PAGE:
After having been in Brazil for over three months I feel I have begun to understand its people a fair bit. Being able to speak fluent Portuguese would have been extremely helpful in getting to know them better though.
It has to be said that they are some of the friendliest people you’ll ever meet, especially in the cities where they constantly seem to be making up for the violence and crime that is so prevalent (here’s looking at you Rio and Sao Paulo).
Their attitude to the weather is a case in point. When it rains people just stay at home, even if they’re supposed to be at work (unless they are part of that horrible breed of office workers, in which case this might be out of their bounds). In Trindade it rained for around four days each week but never did I hear a Brazilian complain about it. The visitors complained a hell of a lot, but the Brazilians not. They just stayed in, did whatever needed doing round the house, or just sat around watching tv and getting quietly sloshed (this second one is the most common).
One thing I do miss though (and I think this is quite a personal thing) is the lack of a broad sense of humour. All jokes seem to revolve around taking the piss out of each other or making over-the-top innuendos. All good fun, but I do like something a bit more succinct; a play on words or some slight sarcasm. It is quite possible that the language barrier means I do miss out on much of this because either when it’s in Portuguese I am unaware of the craic or because translation from Portuguese to English does not do it justice.
Saying that there has been two moments of inspired genius from my time here. First being Juan’s comments when Sarah showed her a shirt she had bought; “is that one of those shirts you get free when you buy a bag of sweets.” A cheap shot, but the laughter that poured out of him, at his own words, made for any shortcomings in the actual joke. Plus, it was quite an unexpected hit. The second has to be Eli’s words of comfort to Felix after pulling something of a fatty bumbatty; “Well, you have to slay a few dragons to get to the princess.”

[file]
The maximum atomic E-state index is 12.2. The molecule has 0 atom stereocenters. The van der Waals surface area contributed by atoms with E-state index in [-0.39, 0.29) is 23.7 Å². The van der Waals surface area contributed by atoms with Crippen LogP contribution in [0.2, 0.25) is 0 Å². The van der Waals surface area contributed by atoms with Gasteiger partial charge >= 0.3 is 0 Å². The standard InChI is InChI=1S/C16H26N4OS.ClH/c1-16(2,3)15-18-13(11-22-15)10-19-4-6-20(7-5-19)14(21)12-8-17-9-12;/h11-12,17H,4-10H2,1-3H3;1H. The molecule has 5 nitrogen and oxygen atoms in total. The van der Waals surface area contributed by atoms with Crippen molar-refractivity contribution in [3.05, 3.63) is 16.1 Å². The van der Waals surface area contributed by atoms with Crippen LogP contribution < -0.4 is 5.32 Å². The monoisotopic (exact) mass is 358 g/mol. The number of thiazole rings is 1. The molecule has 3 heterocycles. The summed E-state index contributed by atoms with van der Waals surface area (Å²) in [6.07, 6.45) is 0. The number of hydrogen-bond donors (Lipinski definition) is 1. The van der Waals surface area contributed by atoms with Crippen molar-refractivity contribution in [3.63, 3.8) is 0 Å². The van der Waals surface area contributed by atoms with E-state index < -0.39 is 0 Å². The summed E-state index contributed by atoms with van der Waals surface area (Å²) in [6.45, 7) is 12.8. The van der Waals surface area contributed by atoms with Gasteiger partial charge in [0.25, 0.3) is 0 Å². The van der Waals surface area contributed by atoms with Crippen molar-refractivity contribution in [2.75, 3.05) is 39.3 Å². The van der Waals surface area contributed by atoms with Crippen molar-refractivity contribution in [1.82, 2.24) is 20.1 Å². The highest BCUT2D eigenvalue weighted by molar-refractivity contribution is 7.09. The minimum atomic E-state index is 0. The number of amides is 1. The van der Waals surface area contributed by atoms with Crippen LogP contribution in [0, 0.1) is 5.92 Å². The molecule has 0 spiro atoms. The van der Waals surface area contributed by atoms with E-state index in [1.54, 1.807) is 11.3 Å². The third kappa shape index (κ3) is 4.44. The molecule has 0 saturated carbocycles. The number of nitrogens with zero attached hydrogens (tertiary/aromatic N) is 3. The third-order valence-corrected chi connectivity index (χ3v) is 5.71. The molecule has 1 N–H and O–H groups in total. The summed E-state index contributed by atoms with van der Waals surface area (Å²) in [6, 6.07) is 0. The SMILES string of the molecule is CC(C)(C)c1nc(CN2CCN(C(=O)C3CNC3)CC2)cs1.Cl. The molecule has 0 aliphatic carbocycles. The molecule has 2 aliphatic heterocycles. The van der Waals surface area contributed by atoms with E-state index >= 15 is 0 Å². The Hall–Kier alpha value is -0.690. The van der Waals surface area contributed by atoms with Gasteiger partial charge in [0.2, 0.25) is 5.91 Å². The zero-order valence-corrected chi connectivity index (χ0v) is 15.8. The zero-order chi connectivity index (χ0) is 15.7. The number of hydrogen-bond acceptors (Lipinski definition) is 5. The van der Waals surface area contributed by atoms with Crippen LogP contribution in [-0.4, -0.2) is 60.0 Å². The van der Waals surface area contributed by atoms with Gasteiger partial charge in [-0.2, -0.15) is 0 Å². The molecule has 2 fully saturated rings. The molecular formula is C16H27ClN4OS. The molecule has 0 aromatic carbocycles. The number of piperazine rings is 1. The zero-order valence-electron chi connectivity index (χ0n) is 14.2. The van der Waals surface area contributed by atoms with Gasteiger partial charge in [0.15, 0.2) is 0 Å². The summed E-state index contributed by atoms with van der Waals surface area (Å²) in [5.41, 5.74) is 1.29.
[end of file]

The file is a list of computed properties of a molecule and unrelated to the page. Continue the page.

It makes me glad to be English when I think of all the ways I can mangle words, make strange similes and generally utter absolute nonsense, and yet have people still understand me. I would love to find out that this can happen in Portuguese, but I just can’t see how it could do it. Whenever it takes on foreign words it always makes them completely Portuguese. There really isn’t the flexibility to build in new sounds, or new clusters of sounds, which makes English such a fun language to speak. Imagine if Stanley Unwin had been Brazilian, it would have been a nightmare; he would have been extricated to the streets as some kind of clown.
Just to finish off, and seeing as I’m making so many comparisons I should say Brazil quite obviously wins. There is no way England can ever compete with the girls and beaches here, which is why I can quite honestly see myself in twenty years spouting gibberish on Ipanema beach, as I desperately try and get the best of these two very different countries.